A decade removed from the Five’s dissolution, front man Ben Folds remains a reliable purveyor of piano pop that’s equal parts acidulous and jocular. After a long solo jaunt, Folds sounds perfectly at ease reuniting with his old mates for The Sound of the Life of the Mind, a forward-looking effort that retains his trademark wit and jazzy melodic touch.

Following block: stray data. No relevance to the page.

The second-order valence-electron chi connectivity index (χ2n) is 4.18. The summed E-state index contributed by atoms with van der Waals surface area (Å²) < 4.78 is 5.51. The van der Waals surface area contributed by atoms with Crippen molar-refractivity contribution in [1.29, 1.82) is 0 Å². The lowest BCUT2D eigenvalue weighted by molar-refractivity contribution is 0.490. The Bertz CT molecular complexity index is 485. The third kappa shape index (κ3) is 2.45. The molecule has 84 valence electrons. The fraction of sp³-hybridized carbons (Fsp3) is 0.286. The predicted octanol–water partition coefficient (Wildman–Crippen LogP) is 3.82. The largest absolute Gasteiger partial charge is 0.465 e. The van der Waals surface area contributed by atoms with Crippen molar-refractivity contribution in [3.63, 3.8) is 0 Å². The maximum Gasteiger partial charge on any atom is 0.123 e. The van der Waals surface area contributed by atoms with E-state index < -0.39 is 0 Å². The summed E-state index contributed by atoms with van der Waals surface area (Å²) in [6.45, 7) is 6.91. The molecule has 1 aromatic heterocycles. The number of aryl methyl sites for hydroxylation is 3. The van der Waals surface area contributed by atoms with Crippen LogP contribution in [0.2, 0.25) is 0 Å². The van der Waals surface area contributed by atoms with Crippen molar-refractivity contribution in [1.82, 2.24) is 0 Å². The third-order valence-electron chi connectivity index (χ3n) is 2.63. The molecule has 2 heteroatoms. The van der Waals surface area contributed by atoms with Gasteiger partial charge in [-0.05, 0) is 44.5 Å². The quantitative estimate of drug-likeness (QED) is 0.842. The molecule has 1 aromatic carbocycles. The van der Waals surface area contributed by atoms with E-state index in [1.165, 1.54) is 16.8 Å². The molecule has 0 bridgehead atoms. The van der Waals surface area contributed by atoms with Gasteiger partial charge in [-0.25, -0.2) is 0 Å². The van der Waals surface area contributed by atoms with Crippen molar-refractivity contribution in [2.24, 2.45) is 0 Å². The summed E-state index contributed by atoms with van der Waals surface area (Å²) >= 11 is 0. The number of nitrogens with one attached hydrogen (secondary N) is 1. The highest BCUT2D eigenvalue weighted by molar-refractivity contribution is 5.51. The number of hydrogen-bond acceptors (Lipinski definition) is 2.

Folds, as always, is the wise one: The pianist believes we’re all sad saps in a rat race, too busy receiving strip-mall acupuncture (“Hold That Thought”) and living vicariously through others (“On Being Frank”) to realize we’re our own life’s punch line. He regularly drags listeners through the mud, but barbershop harmonies, pretty piano figures and a wink help temper the gloom: Over minor-chord staccato phrasing on “Erase Me,” the bespectacled pianist, four times married, puts himself in the crosshairs, drawing mustaches on old wedding photos; in “Michael Praytor” he encounters a run-down acquaintance, defeated by chemo and the shitty economy; and when life beats him down, dude stays amused, drawing dicks on the wall (“Draw A Crowd”). There is a Tony-Robbin quality to some of Folds’s lyrics that feel forced, but the bravado of his old band help him bust through the bull. Call them a motivator’s motivator.